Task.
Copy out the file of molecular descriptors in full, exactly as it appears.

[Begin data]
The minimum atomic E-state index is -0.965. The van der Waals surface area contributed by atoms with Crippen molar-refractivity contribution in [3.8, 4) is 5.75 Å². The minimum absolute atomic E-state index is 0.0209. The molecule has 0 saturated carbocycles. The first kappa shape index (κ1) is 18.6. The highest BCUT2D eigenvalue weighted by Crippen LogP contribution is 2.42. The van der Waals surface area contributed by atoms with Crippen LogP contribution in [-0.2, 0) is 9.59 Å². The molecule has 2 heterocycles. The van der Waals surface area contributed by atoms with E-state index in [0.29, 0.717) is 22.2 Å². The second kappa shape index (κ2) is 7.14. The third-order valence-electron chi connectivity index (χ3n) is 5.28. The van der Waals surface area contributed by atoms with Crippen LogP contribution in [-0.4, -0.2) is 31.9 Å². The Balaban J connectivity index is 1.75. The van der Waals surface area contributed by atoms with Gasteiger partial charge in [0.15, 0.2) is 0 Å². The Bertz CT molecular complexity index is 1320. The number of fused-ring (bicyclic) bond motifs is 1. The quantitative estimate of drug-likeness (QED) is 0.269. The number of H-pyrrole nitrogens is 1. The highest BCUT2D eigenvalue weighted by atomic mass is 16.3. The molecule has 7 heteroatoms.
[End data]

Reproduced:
The minimum atomic E-state index is -0.965. The van der Waals surface area contributed by atoms with Crippen molar-refractivity contribution in [3.8, 4) is 5.75 Å². The minimum absolute atomic E-state index is 0.0209. The molecule has 0 saturated carbocycles. The first kappa shape index (κ1) is 18.6. The highest BCUT2D eigenvalue weighted by Crippen LogP contribution is 2.42. The van der Waals surface area contributed by atoms with Crippen LogP contribution in [-0.2, 0) is 9.59 Å². The molecule has 2 heterocycles. The van der Waals surface area contributed by atoms with E-state index in [0.29, 0.717) is 22.2 Å². The second kappa shape index (κ2) is 7.14. The third-order valence-electron chi connectivity index (χ3n) is 5.28. The van der Waals surface area contributed by atoms with Crippen LogP contribution in [-0.4, -0.2) is 31.9 Å². The Balaban J connectivity index is 1.75. The van der Waals surface area contributed by atoms with Gasteiger partial charge in [0.15, 0.2) is 0 Å². The Bertz CT molecular complexity index is 1320. The number of fused-ring (bicyclic) bond motifs is 1. The quantitative estimate of drug-likeness (QED) is 0.269. The number of H-pyrrole nitrogens is 1. The highest BCUT2D eigenvalue weighted by atomic mass is 16.3. The molecule has 7 heteroatoms.